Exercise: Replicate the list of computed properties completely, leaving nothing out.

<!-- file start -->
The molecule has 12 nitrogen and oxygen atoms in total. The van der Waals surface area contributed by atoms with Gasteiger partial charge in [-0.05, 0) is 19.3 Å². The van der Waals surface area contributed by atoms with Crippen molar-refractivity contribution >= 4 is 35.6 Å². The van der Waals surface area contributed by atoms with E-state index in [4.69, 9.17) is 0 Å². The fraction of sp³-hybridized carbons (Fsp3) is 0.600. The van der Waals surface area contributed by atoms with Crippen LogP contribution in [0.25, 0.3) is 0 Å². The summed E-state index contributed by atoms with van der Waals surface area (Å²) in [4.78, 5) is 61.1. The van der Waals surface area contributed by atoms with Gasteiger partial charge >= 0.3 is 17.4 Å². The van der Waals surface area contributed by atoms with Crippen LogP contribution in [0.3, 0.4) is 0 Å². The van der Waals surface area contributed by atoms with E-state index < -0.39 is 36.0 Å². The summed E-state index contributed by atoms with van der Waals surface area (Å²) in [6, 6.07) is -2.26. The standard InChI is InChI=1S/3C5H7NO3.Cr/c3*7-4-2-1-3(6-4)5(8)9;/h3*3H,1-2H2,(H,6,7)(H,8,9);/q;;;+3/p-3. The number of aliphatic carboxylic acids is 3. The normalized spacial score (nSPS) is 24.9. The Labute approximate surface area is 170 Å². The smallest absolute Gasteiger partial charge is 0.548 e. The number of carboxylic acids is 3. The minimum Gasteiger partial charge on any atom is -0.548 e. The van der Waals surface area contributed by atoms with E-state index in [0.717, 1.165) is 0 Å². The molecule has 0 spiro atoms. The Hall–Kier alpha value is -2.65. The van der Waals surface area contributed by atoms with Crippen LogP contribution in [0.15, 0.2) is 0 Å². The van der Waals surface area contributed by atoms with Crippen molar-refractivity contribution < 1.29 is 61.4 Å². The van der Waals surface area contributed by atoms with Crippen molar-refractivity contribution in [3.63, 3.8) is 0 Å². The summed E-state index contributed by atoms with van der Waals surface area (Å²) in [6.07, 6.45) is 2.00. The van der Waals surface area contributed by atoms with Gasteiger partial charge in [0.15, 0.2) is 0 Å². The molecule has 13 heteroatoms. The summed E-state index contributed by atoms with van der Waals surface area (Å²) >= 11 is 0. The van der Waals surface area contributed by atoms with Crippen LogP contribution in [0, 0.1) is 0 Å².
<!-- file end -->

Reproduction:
The molecule has 12 nitrogen and oxygen atoms in total. The van der Waals surface area contributed by atoms with Gasteiger partial charge in [-0.05, 0) is 19.3 Å². The van der Waals surface area contributed by atoms with Crippen molar-refractivity contribution >= 4 is 35.6 Å². The van der Waals surface area contributed by atoms with E-state index in [4.69, 9.17) is 0 Å². The fraction of sp³-hybridized carbons (Fsp3) is 0.600. The van der Waals surface area contributed by atoms with Crippen LogP contribution in [0.25, 0.3) is 0 Å². The summed E-state index contributed by atoms with van der Waals surface area (Å²) in [4.78, 5) is 61.1. The van der Waals surface area contributed by atoms with Gasteiger partial charge >= 0.3 is 17.4 Å². The van der Waals surface area contributed by atoms with Crippen LogP contribution in [0.3, 0.4) is 0 Å². The van der Waals surface area contributed by atoms with E-state index < -0.39 is 36.0 Å². The summed E-state index contributed by atoms with van der Waals surface area (Å²) in [6, 6.07) is -2.26. The standard InChI is InChI=1S/3C5H7NO3.Cr/c3*7-4-2-1-3(6-4)5(8)9;/h3*3H,1-2H2,(H,6,7)(H,8,9);/q;;;+3/p-3. The number of aliphatic carboxylic acids is 3. The normalized spacial score (nSPS) is 24.9. The Labute approximate surface area is 170 Å². The smallest absolute Gasteiger partial charge is 0.548 e. The number of carboxylic acids is 3. The minimum Gasteiger partial charge on any atom is -0.548 e. The van der Waals surface area contributed by atoms with E-state index in [0.717, 1.165) is 0 Å². The molecule has 0 spiro atoms. The Hall–Kier alpha value is -2.65. The van der Waals surface area contributed by atoms with Crippen LogP contribution in [0.15, 0.2) is 0 Å². The van der Waals surface area contributed by atoms with Crippen molar-refractivity contribution < 1.29 is 61.4 Å². The van der Waals surface area contributed by atoms with Crippen molar-refractivity contribution in [3.63, 3.8) is 0 Å². The summed E-state index contributed by atoms with van der Waals surface area (Å²) in [6.07, 6.45) is 2.00. The van der Waals surface area contributed by atoms with Gasteiger partial charge in [0.15, 0.2) is 0 Å². The molecule has 13 heteroatoms. The summed E-state index contributed by atoms with van der Waals surface area (Å²) >= 11 is 0. The van der Waals surface area contributed by atoms with Crippen LogP contribution in [0, 0.1) is 0 Å².